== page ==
Biomechatronic engineers at the Linz Institute of Technology (LIT) have developed capacitive sensors for mind-controlled prosthetics, thereby significantly improving their quality. The prosthetics fit better and are less prone to failure.
Prosthetics give those patients who have lost limbs more independence in everyday life and a higher quality of life. The technology is very advanced. Mind-controlled prostheses are setting trends. As Theresa Roland from the Institute of Biomedical Mechatronics at the Johannes Kepler University Linz explains, mind control is based on the still-existent muscle tissue. A thought process inside the brain is ultimately an electrical signal that is transmitted by nerve fibres to muscle fibres and which can be measured on the surface of the skin.
What this research is working on is the technical approach to the natural use of limbs. Sensor technology constantly opens up new possibilities. However, these are often accompanied by a number of obstacles in their application. Up until now, the following aspects have been problematic for sensor-based prosthetics:
- Common sensors require a conductive connection to the skin and are sensitive to perspiration. For the sensor to be able to function smoothly, the skin must be prepared with an electrolytic gel or a skin preparation.
- To ensure a conductive connectivity, the sensors must be pressed firmly onto the skin. This can lead to unpleasant pressure points and is particularly stressful for people with circulatory disorders.
- Each shift and every vibration of the prosthetic triggers malfunctions.
Flexible capacitive sensors
The biomechatronic engineers at the Linz Institute of Technology have used flexible capacitive sensors in mind-controlled prosthetics for the first time and have been able to make crucial improvements:
- Flexible sensors adapt to the anatomy of the human forearm, are very comfortable to wear, and also ensure stability and protection against interference.
- Capacitive sensors react without contact to the approach of a conductive or non-conductive object and are therefore independent from skin conductivity.
The adaptability of the flexible sensors means that interference is reduced. Most importantly, however, the team developed a relatively simple algorithm with which the sensors can distinguish between thought signals and interference impulses, explains Roland. The system runs without an app. The algorithms are integrated directly into the sensor. Overall, the innovation brings a substantial improvement in the way a prosthetic works, as it is only activated during actual muscle contraction. Otherwise, a prosthetic might move if, for example, a mobile phone is activated nearby.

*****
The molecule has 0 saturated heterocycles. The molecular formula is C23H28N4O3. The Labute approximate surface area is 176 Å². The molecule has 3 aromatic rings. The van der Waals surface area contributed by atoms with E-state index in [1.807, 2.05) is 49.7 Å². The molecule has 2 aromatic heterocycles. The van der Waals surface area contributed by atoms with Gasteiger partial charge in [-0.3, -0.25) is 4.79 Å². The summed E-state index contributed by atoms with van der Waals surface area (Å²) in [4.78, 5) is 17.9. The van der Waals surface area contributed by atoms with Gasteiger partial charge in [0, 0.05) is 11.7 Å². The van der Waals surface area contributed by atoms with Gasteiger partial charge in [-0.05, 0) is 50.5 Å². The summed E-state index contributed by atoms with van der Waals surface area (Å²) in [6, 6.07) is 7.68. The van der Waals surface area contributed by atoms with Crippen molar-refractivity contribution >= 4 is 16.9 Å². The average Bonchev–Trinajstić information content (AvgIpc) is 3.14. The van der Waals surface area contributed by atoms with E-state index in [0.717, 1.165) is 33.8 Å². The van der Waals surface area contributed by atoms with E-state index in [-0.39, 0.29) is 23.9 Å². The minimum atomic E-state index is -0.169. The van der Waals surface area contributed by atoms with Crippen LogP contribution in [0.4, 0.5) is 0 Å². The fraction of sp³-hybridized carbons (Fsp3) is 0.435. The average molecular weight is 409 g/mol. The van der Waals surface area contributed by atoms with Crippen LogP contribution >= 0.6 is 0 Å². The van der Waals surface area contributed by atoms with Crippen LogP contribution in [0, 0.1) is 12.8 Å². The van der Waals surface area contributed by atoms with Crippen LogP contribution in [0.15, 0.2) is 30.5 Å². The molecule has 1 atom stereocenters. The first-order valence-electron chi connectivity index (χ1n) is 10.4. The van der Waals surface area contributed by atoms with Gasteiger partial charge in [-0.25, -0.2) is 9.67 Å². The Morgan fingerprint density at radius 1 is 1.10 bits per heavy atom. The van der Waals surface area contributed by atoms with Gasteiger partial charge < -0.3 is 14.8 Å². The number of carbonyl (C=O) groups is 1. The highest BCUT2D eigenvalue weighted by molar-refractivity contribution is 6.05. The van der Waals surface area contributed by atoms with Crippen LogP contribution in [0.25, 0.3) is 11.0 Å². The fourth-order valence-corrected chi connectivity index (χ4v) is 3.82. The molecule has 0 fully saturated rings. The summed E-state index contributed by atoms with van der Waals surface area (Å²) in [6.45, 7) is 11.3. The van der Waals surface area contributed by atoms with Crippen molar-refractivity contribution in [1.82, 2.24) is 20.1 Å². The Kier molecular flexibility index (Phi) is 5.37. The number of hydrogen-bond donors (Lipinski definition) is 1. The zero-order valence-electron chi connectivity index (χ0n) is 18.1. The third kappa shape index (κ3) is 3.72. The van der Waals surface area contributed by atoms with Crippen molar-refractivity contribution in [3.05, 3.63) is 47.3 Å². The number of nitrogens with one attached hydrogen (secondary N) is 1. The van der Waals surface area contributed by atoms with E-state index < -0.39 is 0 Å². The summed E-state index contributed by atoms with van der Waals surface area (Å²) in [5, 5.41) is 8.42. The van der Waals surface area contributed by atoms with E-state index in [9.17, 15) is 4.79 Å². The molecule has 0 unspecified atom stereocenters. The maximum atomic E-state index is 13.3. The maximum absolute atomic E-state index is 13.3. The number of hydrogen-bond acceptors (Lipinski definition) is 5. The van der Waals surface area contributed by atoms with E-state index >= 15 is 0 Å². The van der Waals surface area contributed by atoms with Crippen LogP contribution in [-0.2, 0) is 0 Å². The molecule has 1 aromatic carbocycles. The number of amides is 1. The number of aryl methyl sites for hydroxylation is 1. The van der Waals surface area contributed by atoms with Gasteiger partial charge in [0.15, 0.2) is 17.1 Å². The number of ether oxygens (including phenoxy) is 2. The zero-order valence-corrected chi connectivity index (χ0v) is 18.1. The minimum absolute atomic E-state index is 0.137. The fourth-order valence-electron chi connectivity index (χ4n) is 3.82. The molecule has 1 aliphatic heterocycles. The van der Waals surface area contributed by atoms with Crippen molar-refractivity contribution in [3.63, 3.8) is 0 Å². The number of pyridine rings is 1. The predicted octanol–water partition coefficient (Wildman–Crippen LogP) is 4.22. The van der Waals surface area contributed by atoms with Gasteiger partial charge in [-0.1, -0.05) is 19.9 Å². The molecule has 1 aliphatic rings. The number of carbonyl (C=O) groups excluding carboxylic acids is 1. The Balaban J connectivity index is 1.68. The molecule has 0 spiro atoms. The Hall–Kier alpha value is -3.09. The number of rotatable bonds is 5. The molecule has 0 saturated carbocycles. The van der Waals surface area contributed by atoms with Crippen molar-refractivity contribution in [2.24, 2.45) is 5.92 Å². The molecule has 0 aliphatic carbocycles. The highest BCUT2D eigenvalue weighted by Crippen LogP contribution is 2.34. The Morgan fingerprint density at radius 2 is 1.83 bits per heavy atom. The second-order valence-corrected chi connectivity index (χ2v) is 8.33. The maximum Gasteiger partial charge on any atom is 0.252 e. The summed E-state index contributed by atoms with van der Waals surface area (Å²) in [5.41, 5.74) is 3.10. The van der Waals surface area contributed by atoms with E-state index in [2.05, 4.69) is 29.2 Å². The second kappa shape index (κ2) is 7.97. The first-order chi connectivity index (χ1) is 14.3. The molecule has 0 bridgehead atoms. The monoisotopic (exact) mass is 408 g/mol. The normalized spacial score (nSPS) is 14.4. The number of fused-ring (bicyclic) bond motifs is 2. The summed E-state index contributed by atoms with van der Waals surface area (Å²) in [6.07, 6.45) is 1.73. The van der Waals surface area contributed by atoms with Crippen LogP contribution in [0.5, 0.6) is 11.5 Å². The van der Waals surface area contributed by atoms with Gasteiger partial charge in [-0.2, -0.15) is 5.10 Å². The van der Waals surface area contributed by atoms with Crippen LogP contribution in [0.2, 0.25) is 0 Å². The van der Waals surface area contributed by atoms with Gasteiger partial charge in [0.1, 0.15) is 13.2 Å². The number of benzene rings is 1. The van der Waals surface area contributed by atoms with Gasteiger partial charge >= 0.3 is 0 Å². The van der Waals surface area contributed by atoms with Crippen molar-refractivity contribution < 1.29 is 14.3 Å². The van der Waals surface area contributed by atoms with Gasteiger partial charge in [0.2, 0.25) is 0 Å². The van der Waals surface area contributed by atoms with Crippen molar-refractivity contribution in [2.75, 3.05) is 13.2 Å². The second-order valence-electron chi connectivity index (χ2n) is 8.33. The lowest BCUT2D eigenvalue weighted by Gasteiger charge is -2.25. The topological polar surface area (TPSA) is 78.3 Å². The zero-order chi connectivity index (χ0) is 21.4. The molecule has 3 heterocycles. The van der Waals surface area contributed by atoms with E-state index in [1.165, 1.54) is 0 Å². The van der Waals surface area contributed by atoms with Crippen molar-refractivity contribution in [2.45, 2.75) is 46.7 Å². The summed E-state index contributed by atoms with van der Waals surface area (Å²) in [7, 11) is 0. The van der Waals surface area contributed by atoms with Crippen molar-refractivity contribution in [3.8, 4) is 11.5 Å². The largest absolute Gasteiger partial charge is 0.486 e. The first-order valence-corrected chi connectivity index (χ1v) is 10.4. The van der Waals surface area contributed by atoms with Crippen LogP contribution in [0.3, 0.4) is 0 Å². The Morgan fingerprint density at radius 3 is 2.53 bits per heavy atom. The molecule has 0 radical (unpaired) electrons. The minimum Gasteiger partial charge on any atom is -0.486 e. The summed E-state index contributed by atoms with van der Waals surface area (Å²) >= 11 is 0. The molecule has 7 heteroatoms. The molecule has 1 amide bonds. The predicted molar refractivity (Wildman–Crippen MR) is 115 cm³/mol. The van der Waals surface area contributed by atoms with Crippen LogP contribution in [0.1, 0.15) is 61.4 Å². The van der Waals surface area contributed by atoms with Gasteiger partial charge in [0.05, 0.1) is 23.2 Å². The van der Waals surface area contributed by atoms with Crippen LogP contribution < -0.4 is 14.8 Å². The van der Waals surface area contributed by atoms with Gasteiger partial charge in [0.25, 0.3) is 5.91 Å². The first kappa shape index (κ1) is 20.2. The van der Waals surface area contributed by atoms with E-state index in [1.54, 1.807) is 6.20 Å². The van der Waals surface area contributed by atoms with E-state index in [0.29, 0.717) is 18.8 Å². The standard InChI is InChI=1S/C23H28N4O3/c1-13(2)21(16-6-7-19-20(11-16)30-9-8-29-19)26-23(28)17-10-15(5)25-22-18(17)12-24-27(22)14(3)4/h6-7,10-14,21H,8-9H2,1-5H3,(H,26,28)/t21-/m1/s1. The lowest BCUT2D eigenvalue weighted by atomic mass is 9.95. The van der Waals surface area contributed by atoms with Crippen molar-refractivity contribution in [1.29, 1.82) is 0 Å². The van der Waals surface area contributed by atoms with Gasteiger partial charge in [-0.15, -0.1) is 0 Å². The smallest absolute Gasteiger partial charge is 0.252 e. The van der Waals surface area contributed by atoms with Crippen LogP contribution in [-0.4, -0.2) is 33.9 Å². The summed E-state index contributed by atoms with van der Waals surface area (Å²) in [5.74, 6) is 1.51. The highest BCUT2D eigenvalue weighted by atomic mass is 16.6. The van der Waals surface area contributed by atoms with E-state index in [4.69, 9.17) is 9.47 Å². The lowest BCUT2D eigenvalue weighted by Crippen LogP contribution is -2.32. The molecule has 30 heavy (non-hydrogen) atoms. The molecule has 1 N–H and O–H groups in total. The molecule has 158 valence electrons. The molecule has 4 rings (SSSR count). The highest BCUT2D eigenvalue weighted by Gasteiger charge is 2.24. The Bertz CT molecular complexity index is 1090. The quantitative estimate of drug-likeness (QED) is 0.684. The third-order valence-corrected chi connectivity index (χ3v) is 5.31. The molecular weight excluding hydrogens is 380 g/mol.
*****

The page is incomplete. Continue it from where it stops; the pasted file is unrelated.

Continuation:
Cooperation with Otto Bock Healthcare
The flexible, capacitive sensors were developed in cooperation with Otto Bock Healthcare and supported by the Linz Center of Mechatronics. An article about the project was published in the science and technology journal Sensors, which you can read here.
Roland also wants to integrate artificial intelligence at a further stage of development. Neural networks are to be used above all to improve the robustness of the sensor. This system should be able to distinguish between interference and useful signals even more effectively.
About mind-controlled prosthetics
The first mind-controlled prosthetic was developed in 1964 in the USA. In Europe, the system was used for the first time in 2007 – in a collaboration between Otto Bock Healthcare (Vienna) and US scientists. The system uses nerves, which were initially responsible for controlling limbs, to transmit thoughts.
The prerequisite for this function, however, is a nerve transfer. This is a surgical procedure in which nerves leading to the amputated limbs are relocated. In the process, existing nerves of the body part are connected to the same muscle groups. Once the nerves have settled in, the patient is required to train the various movement patterns until sufficiently strong electrical impulses are produced by the muscle groups during contraction.
These are complicated biochemical processes in the muscle cells that generate electrical voltage within the microvolt range. The technical term for this is myoelectric. Myoelectric prosthetics are battery-operated prosthetics which are set in motion by muscle contraction. These detect muscle movements via electrodes or sensors and convert them into impulses which control movement.